It’s supposed to be the most wonderful time of the year, but for some students the festive season can intensify their existing feelings of loneliness and isolation.
The traditional Christmas image of family and friends; of caring and sharing; of eating, drinking and being merry is not the reality for many students. And while friends head off for the holidays, those left behind can be left alone feeling isolated.
New figures from online mental health community Big White Wall show that over half of students accessing its services did so because they felt isolated. BWW, the leading online mental health support service in the UK with professionally trained and registered moderators available around the clock, offers its services to nearly 1.1 million students in many leading universities across the country.
The support service has teamed up with the UK arm of university accommodation provider dwell Student Living to strengthen the help it provides to students feeling alone and in need. Over 2,500 students living in dwell Student Living halls will be able to access BWW’s free, anonymous, safe space to engage with a wider network of people and share their thoughts and feelings, ask questions and receive advice.
BWW Clinical Director Dr Tim Rogers said it was important for students to recognise that it’s “ok not to be ok” and that Christmas can be a particularly difficult time.
“One of the reasons Christmas can be so hard is because we are comparing ourselves negatively to others even more so than at other times of the year. Christmas highlight reels on Instagram can exacerbate feelings of inadequacy and isolation. Being alone carries a stigma. There is a relationship between loneliness and our mental health.”
Dr Rogers explained that, in using BWW, students would find a connected, online community where many would share their experiences.
Over Christmas we have a lot of users who will post their tips and solutions for getting through the festive period, which can help others to cope. People show understanding. Members can see they are not alone in what they are going through.
Andrea Seddon, UK Assistant General Manager at dwell Student Living said: “We care very much about the wellness of our residents, many of whom are living away from home for the first time in their lives. As many of them are international students, they tend not to go home during the festive period, which can mean they feel alone and isolated.
“At Dwell, we place strong focus in promoting mental and physical wellness. We are happy to be working with Big White Wall. Together, we can provide even more extensive help and support to our students who may be feeling anxious and isolated over the holiday period.”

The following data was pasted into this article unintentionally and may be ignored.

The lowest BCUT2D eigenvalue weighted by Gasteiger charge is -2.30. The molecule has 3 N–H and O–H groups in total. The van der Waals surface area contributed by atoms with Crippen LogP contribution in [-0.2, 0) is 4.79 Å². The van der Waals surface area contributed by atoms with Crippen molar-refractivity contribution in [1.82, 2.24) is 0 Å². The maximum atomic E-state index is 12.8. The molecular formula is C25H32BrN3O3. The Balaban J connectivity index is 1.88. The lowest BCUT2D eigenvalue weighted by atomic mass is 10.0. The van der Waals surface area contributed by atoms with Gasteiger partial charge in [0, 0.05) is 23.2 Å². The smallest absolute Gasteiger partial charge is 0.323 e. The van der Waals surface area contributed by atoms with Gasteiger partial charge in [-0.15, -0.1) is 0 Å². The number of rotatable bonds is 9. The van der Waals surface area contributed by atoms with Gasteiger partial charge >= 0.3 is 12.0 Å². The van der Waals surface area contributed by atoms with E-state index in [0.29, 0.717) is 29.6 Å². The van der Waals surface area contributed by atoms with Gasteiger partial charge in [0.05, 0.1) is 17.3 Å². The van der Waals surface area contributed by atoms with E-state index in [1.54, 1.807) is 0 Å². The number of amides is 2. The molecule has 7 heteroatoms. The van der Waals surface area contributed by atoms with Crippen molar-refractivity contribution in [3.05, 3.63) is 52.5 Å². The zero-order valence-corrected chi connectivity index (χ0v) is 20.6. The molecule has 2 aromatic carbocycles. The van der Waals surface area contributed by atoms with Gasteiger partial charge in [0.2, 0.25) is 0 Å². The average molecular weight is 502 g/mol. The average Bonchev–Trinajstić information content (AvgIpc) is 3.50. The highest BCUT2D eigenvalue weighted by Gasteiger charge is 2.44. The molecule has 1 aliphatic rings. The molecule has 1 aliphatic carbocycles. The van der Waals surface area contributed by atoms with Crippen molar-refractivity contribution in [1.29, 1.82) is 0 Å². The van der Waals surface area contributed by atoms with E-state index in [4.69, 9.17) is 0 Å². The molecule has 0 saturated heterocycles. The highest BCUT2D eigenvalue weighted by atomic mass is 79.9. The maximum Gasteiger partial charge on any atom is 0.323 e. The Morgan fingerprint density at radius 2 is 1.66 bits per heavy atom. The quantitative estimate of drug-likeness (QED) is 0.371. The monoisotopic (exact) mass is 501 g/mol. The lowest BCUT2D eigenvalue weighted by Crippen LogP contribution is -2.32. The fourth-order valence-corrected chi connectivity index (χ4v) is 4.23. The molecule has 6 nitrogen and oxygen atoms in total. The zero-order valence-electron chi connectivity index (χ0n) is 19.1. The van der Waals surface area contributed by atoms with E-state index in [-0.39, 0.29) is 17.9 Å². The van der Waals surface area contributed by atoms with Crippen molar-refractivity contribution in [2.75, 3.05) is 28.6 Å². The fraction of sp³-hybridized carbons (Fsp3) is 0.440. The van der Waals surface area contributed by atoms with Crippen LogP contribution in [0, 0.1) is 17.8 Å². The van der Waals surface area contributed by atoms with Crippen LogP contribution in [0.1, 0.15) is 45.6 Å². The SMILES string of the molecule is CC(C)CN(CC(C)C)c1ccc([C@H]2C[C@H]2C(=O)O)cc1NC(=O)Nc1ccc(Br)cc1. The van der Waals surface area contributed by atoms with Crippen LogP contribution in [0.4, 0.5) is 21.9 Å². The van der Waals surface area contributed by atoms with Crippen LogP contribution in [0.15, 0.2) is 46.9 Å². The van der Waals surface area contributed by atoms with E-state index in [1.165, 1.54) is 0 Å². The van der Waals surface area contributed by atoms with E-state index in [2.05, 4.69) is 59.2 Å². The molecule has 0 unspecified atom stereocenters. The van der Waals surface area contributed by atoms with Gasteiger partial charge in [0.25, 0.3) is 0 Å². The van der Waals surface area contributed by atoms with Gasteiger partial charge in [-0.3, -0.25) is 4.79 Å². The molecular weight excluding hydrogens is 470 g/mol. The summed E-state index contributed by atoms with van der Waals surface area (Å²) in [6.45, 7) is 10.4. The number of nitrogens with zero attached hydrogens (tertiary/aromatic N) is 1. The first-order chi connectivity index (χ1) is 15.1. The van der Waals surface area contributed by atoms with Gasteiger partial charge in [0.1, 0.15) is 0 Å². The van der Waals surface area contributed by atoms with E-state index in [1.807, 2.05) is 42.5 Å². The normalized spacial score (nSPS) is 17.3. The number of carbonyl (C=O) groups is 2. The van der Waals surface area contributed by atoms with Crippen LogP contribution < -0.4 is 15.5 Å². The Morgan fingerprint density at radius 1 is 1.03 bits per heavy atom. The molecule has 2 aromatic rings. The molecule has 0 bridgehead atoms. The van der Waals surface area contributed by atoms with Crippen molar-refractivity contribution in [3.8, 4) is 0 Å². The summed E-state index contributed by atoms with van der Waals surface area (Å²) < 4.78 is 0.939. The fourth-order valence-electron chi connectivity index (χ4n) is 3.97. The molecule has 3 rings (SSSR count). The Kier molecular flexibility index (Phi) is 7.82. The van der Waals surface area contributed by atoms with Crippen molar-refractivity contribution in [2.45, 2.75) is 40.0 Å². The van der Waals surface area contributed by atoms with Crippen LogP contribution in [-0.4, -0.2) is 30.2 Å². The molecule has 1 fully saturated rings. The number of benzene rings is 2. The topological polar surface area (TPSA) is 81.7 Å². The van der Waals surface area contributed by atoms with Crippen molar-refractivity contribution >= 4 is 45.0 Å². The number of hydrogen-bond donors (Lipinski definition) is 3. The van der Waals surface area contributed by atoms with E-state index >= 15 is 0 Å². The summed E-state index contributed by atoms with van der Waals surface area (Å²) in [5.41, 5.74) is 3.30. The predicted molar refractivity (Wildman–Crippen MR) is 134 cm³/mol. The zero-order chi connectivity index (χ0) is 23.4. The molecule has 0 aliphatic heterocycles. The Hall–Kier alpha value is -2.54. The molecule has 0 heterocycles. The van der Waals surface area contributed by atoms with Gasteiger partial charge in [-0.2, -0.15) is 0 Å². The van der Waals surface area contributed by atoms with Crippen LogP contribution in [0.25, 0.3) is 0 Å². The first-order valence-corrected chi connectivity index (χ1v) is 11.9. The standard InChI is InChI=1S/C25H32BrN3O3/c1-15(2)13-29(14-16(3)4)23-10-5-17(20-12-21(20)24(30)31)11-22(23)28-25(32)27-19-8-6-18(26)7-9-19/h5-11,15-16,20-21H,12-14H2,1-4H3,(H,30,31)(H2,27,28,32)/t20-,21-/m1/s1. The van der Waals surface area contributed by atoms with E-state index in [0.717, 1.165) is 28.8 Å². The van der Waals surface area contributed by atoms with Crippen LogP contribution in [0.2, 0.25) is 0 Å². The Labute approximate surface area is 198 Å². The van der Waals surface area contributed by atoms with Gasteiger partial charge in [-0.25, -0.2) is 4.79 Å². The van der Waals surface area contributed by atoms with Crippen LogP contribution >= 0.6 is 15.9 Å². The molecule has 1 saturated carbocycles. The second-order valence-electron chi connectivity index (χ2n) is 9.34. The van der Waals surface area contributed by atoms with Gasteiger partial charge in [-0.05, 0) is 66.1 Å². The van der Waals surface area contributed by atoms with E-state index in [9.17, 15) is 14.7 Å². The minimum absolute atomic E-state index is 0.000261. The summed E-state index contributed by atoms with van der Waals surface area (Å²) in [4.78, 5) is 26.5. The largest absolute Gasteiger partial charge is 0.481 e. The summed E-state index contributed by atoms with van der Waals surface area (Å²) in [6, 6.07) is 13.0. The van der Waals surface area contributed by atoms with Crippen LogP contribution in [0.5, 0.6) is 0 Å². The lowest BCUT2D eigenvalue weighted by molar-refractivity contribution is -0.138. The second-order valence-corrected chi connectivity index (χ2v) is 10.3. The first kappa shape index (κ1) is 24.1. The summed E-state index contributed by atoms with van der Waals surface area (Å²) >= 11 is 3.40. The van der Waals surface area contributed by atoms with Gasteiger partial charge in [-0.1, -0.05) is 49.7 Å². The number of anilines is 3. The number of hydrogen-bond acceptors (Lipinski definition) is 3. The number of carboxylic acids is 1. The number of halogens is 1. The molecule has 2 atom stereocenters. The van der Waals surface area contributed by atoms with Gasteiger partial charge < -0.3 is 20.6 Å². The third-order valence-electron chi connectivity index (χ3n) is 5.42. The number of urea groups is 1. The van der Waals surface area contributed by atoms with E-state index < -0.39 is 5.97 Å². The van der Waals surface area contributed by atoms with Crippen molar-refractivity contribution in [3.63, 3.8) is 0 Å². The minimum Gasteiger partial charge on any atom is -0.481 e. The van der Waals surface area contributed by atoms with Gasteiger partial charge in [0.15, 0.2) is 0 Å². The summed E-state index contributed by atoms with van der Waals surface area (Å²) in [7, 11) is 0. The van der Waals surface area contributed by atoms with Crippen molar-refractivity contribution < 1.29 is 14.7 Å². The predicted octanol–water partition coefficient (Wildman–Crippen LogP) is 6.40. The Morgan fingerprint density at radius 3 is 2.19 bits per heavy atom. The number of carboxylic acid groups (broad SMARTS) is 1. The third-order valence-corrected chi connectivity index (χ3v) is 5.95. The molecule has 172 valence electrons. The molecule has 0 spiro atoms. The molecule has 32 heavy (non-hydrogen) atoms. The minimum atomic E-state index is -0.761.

A recent YouGov poll found that nearly a third of people aged 18 to 24 felt lonely at Christmas and research suggests that more than 750,000 students stay at university over the Christmas period.
Around 5% of students at the University of Edinburgh will remain in halls this Christmas, and they can already benefit from the BWW service. The university’s Chaplain Harriet Harris said: “Some students, for whatever reason, choose not to or can’t go home.
“We know that loneliness and isolation is an issue for some of our students over Christmas and we try to ensure that they know about all the services and events that are available to them at what can be a difficult time.”
Speaking about her experience of isolation and mental health on a recent University of Edinburgh podcast, third-year Zoology student Rosie Taylor said: “One of the times I get really lonely is over the holiday season.”
Rosie, who said she had never had a stable or good relationship with family members, does not go home for Christmas.
“I know that my mental health suffers at this time of year… with social media and people posting all these Christmas scenes and messages and everyone sitting around eating dinner I can feel an overwhelming loss and sadness and bit of bitterness that I can’t have that and I can feel really lonely, Christmas adverts make me cry… but I know a lot of students experience this and spend Christmas alone.”
Students at Lancashire’s Edge Hill University can also access the BWW community throughout the year, but with around 4% staying at the university over Christmas, Megan Blissett, Operations Manager for well-being and counselling, said that the service offers a really valuable resource for those students feeling isolated.
“There are many reasons why students don’t go home at Christmas – they may not have a good environment at home, or could be care leavers or estranged from their family, in which case they don’t have a home to go to, so the university is their home.
“We offer a support service for our students over Christmas, we advertise and remind them what Big White Wall can offer.”
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